Beige all the Rage

Beige coloured walls induce more anger in subjects than other colours, even taupe, says Doctor Ruby Patterson, a result coming from a study of more than 5,000 people from around the Swansea, Wales, area.

Subjects were given a variety of tasks, ranging from simple and fun to hard and frustrating, as part of another study group, within different rooms of different colours. While brightly coloured, distinctly hued walls were all associated with higher levels of demonstrated emotion, beige walls had a consistent trend – ire.

“It was astounding just how varied the emotions were in other rooms compared to beige, specifically beige-II. While beige-I through to IV all produced similar results, beige-II was the outlier,” she says. “White, greys and blacks show little relation to emotion, whereas deep colours inspired more emotional responses to questions and tasks given.”

When asked why beige would trigger an almost exclusively angry emotion in candidates, Ruby is hesitant to answer.

“Who can say exactly? It could be that beige is to non-descript as to be associated with everything mundane, such as parchment and doughy bread. We expected it would have produced feelings of boredom or, at the most, frustration. The results we saw were nothing short of violent.”

So violent, in fact, that in three out of the five sessions involving beige, each with different groups of people, members would ultimately physically fight and draw blood.

“We did notice that as soon as blood was spilt, the tensions decreased and apologies were issued,” she said.

She hopes to follow on from these studies to see whether drawing blood can be used to settle conflicts. The implications have wide ranging application from boardroom negotiations to diplomatic relations.

“Imagine being able to bring matters to a head with a change in wall colour, only to resolve them almost immediately with some well coordinated violence,” she says.

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‘Snot So Bad

Serendipity comes in many forms, sometimes in rather disgusting ways. While sampling the properties of paper made from recycled pulp, Marcia Henni of Mainstown Recycling Co, Boston, came upon a stomach turning, yet potentially revolutionary, discovery.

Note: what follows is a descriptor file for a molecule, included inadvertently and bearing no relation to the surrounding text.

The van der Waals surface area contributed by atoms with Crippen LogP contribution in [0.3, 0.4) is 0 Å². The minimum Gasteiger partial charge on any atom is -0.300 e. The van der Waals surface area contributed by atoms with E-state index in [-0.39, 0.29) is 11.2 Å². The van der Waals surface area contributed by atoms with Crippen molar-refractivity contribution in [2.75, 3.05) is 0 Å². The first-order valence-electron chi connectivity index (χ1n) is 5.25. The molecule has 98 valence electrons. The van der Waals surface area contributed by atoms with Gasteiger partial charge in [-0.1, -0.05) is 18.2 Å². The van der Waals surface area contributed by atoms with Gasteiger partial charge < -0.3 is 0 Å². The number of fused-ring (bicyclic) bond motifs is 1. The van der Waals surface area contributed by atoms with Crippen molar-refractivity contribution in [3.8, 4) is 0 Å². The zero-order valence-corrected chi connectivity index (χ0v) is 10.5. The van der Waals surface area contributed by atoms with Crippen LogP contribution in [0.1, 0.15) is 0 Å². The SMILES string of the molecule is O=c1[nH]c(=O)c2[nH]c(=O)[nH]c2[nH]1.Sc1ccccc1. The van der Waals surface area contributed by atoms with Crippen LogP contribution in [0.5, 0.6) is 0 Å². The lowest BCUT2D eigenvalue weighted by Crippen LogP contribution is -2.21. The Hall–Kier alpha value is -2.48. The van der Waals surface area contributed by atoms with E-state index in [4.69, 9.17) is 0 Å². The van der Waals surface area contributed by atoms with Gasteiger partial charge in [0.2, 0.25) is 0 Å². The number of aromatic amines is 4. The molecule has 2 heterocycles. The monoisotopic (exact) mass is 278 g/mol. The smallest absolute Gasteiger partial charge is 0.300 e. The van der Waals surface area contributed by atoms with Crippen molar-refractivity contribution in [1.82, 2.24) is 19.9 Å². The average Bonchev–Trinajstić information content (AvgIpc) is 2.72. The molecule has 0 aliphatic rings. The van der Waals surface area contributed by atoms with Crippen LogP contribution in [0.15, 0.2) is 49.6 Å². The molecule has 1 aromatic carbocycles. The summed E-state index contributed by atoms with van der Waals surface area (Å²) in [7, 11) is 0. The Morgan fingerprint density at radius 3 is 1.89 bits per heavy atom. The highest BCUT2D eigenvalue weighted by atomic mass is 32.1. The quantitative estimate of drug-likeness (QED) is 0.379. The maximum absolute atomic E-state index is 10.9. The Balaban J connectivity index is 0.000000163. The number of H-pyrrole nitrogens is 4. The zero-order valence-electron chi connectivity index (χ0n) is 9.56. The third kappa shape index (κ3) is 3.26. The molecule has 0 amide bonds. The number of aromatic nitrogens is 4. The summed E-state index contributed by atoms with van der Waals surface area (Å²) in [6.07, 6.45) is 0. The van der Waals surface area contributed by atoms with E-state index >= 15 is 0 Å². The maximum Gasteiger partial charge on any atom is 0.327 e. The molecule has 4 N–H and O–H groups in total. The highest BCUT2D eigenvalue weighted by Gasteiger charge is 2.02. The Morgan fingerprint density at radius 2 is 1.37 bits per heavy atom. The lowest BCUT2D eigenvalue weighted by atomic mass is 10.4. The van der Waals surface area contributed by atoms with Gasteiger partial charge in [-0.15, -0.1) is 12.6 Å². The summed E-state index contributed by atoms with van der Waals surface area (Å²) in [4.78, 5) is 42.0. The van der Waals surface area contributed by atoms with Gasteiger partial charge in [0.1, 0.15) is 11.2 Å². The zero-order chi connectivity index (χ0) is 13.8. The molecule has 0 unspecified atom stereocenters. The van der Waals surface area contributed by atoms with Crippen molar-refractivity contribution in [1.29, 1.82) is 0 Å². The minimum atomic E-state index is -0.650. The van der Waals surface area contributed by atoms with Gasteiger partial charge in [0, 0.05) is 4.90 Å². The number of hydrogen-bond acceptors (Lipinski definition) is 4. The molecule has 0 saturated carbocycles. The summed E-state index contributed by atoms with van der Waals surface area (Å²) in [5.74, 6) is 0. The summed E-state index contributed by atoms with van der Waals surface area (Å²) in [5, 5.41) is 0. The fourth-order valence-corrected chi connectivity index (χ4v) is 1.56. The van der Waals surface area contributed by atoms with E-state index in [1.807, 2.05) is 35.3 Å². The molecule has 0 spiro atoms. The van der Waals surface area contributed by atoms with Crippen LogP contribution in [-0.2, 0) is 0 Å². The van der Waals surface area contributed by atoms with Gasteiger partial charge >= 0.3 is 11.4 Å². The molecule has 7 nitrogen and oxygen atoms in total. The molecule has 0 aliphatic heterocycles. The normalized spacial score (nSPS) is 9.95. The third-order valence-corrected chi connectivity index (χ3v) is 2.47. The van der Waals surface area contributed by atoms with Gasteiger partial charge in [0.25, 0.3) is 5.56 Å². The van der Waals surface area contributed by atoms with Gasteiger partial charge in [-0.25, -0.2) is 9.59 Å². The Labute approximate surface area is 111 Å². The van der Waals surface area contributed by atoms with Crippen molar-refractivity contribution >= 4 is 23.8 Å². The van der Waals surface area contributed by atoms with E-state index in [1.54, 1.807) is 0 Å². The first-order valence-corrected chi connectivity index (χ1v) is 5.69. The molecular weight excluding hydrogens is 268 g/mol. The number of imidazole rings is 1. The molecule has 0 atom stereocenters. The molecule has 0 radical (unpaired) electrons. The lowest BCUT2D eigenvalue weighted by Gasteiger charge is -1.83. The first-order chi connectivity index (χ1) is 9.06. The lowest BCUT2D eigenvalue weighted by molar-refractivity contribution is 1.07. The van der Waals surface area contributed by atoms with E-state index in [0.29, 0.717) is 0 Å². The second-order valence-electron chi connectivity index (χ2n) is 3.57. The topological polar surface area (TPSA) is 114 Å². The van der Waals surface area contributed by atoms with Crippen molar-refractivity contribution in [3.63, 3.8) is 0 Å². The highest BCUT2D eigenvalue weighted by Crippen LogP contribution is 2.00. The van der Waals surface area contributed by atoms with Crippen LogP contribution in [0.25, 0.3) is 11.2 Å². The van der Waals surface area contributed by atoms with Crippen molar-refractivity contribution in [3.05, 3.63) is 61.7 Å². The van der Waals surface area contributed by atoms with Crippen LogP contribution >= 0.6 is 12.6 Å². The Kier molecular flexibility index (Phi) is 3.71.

The various sources of pulp were recorded and treated in various ways and, according to Miss Henni, a batch was accidentally contaminated with tissues from a doctor’s office.

“We only noticed once the batch had been fully processed, luckily as it turns out, so we went ahead and performed the sampling anyway. We were on the verge of interfering, when we decided, instead, to see what would happen, you know,” she says, “Turns out it was one of the best things we could have done.”

The paper then sampled was 24% stronger, 18% smoother and 15% brighter than the other samples. Unconvinced, Miss Henni repeated the experiment with another batch of tissues, only to find the quality was much poorer.

“First we thought it was the tissues themselves, that somehow the fibres were able to matt down more or something, but no, it’s the mucous! The proteins in the mucous link the fibres to create very strong bonds. The bleaching process, in particular, appears to play an important part in transforming the relatively gel-like substance into something flexible yet strong,” she explains.

It could be a boon for the recycling industry if the formula can be perfected. As paper is recycled it loses its desirable properties, such as how it performs in printers, how toner adheres and how ink is absorbed. In what could be a boon for the industry, Marcia says that low-grade, contaminated or previously recycled paper could be made usable once more.

“If we can isolate the compounds, we can then apply them in a more scientific manner. I’m optimistic that, from what I’ve seen so far, we can improve grades of recycled paper by at least two levels. That’s like going from scrap and filler to drawing paper. It’s better for us and and better for the environment.”

Miss Henni has not elaborated on how one might source an industrial quantity of mucous.

“It’s early stages, yet. And, frankly, I don’t want to think about that. I’m an industrial chemist, you know, not a janitor.”